Edited by shep854, 27 January 2018 - 1008 AM.

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#24 Chris Werb

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Posted 27 January 2018 - 1252 PM

Had they decided in advance not to adopt a bullpup, it seems unlikely they would have included one in the testing.
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#25 Gavin-Phillips

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Posted 27 January 2018 - 1319 PM

Old FAMAS F1 were re-barreled by Beretta to 1 in 7 twist so they could use newer NATO ammo.  They were never changed to use AR-15 pattern magazines, however, as that would entail replacing quite a bit of plastic.  It's a shame; the original 25 round magazines were not robust and were re-used long beyond their useful life.  A rifle is only as reliable as the magazines feeding it.

 

I've read at least once that the original design spec called for disposable magazines (a world first?).  Re-using the magazine in this case would have certainly caused reliability problems with feed and material fatigue.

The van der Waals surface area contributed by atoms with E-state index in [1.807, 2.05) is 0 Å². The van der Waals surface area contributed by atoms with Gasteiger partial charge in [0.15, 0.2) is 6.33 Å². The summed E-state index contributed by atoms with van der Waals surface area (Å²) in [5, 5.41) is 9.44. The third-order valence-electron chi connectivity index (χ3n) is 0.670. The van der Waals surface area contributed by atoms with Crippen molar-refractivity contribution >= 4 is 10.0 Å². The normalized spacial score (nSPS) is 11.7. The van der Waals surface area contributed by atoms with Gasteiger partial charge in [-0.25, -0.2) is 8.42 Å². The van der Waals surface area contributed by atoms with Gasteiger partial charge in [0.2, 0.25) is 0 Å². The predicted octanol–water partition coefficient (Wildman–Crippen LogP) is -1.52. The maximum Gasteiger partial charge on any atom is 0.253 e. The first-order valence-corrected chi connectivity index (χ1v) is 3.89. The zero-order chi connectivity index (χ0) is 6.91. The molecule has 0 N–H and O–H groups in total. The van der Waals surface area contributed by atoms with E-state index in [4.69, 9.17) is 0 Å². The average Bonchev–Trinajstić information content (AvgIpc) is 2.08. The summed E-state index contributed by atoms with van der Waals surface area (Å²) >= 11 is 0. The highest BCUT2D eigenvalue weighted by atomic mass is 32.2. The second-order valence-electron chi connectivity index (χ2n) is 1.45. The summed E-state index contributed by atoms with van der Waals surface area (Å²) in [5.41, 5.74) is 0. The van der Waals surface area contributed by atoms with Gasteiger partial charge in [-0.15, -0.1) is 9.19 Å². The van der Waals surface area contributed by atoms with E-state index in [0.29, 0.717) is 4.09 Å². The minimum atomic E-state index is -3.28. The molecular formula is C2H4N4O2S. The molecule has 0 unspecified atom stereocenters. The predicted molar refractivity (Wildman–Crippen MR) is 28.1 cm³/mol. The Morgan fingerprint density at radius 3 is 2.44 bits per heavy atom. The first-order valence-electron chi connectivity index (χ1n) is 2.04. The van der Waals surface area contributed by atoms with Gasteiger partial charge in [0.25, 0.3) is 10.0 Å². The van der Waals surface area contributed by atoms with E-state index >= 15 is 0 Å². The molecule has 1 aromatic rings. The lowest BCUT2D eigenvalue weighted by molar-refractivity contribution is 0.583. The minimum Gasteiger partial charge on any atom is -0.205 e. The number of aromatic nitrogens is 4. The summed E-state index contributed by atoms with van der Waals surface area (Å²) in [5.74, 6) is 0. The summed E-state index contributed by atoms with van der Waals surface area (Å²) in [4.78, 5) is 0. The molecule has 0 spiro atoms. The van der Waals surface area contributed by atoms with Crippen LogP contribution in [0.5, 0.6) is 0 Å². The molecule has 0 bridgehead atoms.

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#26 2805662

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Posted 29 January 2018 - 0038 AM

I think it's been discussed elsewhere, but why did France move away from bullpups? The Aussis F90 seems to have everything needed for modern optics and accessories.


The EF88 (in-service name for the commercial F90) has some pretty significant defects, hence the upgrades to the upgrade program.

Examples:
3 oclock rail is set so far from the muzzle that the receiver and barrel shadow lights and lasers mounted there.
Lightening the receiver has increased heat transfer to rail mounted optics and accessories.
Fixed length of pull.
On it goes.

The shortcomings of the base platform has necessitated the funding of:
Rail Extension Sub-System (new fore end)
Case Deflection Sub-System (dodgy ambidextrous firing)